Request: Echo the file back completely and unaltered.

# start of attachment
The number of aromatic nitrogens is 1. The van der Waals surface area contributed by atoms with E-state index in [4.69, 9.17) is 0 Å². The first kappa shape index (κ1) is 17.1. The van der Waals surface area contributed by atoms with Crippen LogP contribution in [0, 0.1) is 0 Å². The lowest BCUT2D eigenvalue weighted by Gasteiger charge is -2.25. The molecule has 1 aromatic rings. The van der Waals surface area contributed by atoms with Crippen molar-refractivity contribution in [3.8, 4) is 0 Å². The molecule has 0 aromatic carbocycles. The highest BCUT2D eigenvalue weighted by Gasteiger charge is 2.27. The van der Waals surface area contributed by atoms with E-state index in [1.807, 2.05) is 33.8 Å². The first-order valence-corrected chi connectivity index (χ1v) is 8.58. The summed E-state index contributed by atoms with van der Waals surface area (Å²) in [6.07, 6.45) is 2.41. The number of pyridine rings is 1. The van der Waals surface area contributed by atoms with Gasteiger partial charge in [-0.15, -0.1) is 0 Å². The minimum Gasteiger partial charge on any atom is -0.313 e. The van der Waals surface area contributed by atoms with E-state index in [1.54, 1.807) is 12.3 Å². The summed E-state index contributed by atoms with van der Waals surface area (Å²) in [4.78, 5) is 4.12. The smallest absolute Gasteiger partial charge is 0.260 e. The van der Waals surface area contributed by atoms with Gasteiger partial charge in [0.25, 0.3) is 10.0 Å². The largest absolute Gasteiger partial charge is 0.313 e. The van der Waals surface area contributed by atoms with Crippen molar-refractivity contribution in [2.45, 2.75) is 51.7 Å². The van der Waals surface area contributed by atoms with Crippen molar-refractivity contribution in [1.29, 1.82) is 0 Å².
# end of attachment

The number of aromatic nitrogens is 1. The van der Waals surface area contributed by atoms with E-state index in [4.69, 9.17) is 0 Å². The first kappa shape index (κ1) is 17.1. The van der Waals surface area contributed by atoms with Crippen LogP contribution in [0, 0.1) is 0 Å². The lowest BCUT2D eigenvalue weighted by Gasteiger charge is -2.25. The molecule has 1 aromatic rings. The van der Waals surface area contributed by atoms with Crippen molar-refractivity contribution in [3.8, 4) is 0 Å². The molecule has 0 aromatic carbocycles. The highest BCUT2D eigenvalue weighted by Gasteiger charge is 2.27. The van der Waals surface area contributed by atoms with E-state index in [1.807, 2.05) is 33.8 Å². The first-order valence-corrected chi connectivity index (χ1v) is 8.58. The summed E-state index contributed by atoms with van der Waals surface area (Å²) in [6.07, 6.45) is 2.41. The number of pyridine rings is 1. The van der Waals surface area contributed by atoms with Gasteiger partial charge in [-0.15, -0.1) is 0 Å². The minimum Gasteiger partial charge on any atom is -0.313 e. The van der Waals surface area contributed by atoms with E-state index in [1.54, 1.807) is 12.3 Å². The summed E-state index contributed by atoms with van der Waals surface area (Å²) in [4.78, 5) is 4.12. The smallest absolute Gasteiger partial charge is 0.260 e. The van der Waals surface area contributed by atoms with Gasteiger partial charge in [0.25, 0.3) is 10.0 Å². The largest absolute Gasteiger partial charge is 0.313 e. The van der Waals surface area contributed by atoms with Crippen molar-refractivity contribution in [2.45, 2.75) is 51.7 Å². The van der Waals surface area contributed by atoms with Crippen molar-refractivity contribution in [1.29, 1.82) is 0 Å².